Ulster County District Attorney Dave Clegg said this week he lobbied State Assembly Speaker Carl Heastie for changes in the state’s bail reform law. Clegg, who took office in January just as the reform bill went into effect, said “unintended consequences” of the reform posed a potential threat to public safety.
Democrat Clegg, who ran on a platform emphasizing reform and alternatives to incarceration for non-violent offenders, said he and like-minded DA’s from Long Island and Queens met with the Assembly speaker recently to voice their concerns about the criminal justice reform law. The law, long-sought by progressives and enacted on Jan. 1, ended the system of cash bail for virtually all misdemeanors and non-violent felonies. Instead, defendants are processed and released with orders to appear in court at a later date.
Advocates for the law say that it ended a skewed system of justice that left poor defendants who had not been convicted of a crime languishing in jail for months or even years while awaiting trial, while better off defendants accused of the same crime could walk free.
But, Clegg said, since taking office he has seen a number of cases that point to shortcomings in the law. Particularly worrisome, he said, are cases involving severely mentally ill defendants who make credible threats against family members or others, but who must be released because they are charged with a non bail-eligible crime.
The law allows prosecutors to request that high-risk defendants be outfitted with an ankle monitor. But, Clegg said, the Ulster County Probation Department, which administers the monitoring program, had just four units. In addition, the ankle monitors don’t work in some areas of the county, can be cut off by defendants, and can take up to two weeks to set up.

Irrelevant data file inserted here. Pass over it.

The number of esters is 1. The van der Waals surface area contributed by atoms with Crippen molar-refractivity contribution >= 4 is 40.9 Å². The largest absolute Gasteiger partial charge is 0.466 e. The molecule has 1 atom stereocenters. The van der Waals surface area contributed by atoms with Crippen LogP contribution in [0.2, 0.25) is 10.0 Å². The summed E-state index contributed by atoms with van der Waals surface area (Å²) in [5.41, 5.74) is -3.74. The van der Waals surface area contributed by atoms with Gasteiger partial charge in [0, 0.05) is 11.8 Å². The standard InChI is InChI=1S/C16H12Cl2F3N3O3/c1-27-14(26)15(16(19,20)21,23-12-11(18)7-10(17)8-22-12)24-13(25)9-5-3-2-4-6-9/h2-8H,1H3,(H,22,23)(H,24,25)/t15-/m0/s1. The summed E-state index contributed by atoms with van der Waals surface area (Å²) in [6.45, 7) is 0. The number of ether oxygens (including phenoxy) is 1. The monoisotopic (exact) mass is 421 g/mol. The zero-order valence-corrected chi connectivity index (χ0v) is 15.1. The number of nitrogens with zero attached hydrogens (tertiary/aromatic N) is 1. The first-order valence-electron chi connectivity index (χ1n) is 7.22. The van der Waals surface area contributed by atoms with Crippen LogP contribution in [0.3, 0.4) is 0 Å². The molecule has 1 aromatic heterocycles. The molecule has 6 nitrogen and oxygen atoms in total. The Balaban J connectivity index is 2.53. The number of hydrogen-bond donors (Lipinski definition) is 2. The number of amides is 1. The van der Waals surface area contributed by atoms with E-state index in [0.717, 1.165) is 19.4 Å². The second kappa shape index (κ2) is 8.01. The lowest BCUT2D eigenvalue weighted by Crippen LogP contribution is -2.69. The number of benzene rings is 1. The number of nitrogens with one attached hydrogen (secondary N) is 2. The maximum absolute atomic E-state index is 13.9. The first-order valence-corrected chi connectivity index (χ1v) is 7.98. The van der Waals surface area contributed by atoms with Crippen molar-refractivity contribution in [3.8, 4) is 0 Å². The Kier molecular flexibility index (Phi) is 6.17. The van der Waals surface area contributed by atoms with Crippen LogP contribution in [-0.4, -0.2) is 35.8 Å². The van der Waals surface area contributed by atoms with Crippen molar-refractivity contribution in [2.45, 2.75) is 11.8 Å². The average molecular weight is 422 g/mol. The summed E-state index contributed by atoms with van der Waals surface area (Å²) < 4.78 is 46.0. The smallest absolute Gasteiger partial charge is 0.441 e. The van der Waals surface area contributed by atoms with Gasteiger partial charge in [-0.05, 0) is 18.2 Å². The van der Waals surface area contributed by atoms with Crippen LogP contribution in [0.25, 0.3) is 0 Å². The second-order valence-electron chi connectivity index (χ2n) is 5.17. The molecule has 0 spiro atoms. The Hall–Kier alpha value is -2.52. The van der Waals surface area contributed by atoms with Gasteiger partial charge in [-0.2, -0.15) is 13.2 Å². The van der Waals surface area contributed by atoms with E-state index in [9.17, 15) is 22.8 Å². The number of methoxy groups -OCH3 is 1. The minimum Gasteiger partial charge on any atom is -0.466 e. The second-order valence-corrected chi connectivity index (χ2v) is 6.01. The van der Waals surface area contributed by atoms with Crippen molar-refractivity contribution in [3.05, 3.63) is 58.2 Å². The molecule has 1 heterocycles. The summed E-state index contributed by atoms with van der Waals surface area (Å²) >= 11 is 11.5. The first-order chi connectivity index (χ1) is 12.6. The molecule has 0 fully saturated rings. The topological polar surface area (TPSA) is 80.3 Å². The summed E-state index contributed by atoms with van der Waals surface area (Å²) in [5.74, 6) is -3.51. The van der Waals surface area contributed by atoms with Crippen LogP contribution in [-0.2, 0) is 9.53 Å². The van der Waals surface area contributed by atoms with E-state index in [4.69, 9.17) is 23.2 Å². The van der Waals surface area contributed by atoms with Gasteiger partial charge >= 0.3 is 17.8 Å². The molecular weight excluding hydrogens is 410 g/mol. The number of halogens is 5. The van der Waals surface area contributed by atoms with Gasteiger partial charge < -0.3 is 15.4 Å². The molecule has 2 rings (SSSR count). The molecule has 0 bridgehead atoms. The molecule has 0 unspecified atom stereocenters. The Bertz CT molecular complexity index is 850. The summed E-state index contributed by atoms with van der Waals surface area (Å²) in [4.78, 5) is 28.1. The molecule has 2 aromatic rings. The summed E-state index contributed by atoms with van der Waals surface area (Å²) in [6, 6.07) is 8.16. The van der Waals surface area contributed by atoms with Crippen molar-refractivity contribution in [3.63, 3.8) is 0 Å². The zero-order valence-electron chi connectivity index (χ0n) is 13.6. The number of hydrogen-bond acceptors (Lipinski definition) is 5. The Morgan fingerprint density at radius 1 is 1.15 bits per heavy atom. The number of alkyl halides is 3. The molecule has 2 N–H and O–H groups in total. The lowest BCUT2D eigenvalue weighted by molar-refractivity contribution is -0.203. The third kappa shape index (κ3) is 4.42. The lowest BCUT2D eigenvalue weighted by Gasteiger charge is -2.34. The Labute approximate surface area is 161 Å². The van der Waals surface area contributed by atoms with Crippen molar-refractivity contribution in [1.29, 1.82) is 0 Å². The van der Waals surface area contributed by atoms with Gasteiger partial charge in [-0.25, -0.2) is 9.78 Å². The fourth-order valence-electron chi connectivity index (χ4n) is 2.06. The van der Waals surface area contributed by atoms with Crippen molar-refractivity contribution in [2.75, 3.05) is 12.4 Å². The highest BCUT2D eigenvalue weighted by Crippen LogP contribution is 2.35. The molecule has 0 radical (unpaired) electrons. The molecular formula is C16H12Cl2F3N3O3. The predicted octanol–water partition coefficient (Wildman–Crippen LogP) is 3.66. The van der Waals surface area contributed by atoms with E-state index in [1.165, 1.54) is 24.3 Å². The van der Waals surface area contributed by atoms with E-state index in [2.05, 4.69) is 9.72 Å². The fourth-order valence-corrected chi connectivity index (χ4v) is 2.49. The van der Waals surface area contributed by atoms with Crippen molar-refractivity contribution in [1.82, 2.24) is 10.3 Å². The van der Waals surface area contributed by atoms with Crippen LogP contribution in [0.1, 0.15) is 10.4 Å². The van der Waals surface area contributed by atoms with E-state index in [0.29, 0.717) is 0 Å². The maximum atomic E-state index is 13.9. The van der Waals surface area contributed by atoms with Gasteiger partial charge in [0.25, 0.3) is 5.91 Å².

“Ankle monitors are not the answer for someone who is really a danger to public safety,” said Clegg.
Law enforcement officials across the state, including Ulster County Sheriff Juan Figueroa, have called on lawmakers to amend the law to allow judges to order defendants held in pretrial detention when if they are found to pose a serious threat to public safety. Clegg, meanwhile, said his conversation with Heastie also included a request for more resources to deal with other aspects of the reform bill. Along with bail reform, recently enacted legislation also mandates that prosecutors turn over all evidence in a case to defense counsel within 15 days of arraignment. Clegg estimated the new law had increased the workload at his office by 30 percent, with no corresponding increase in funding. Clegg noted that in Dutchess County, lawmakers had recently authorized $650,000 in additional funding to help its district attorney’s office deal with the increased demands.
“I think the message got through that we need additional funding and support,” said Clegg of his meeting with Heastie. “These reforms are good, but there have been some unintended consequences that need to be addressed.”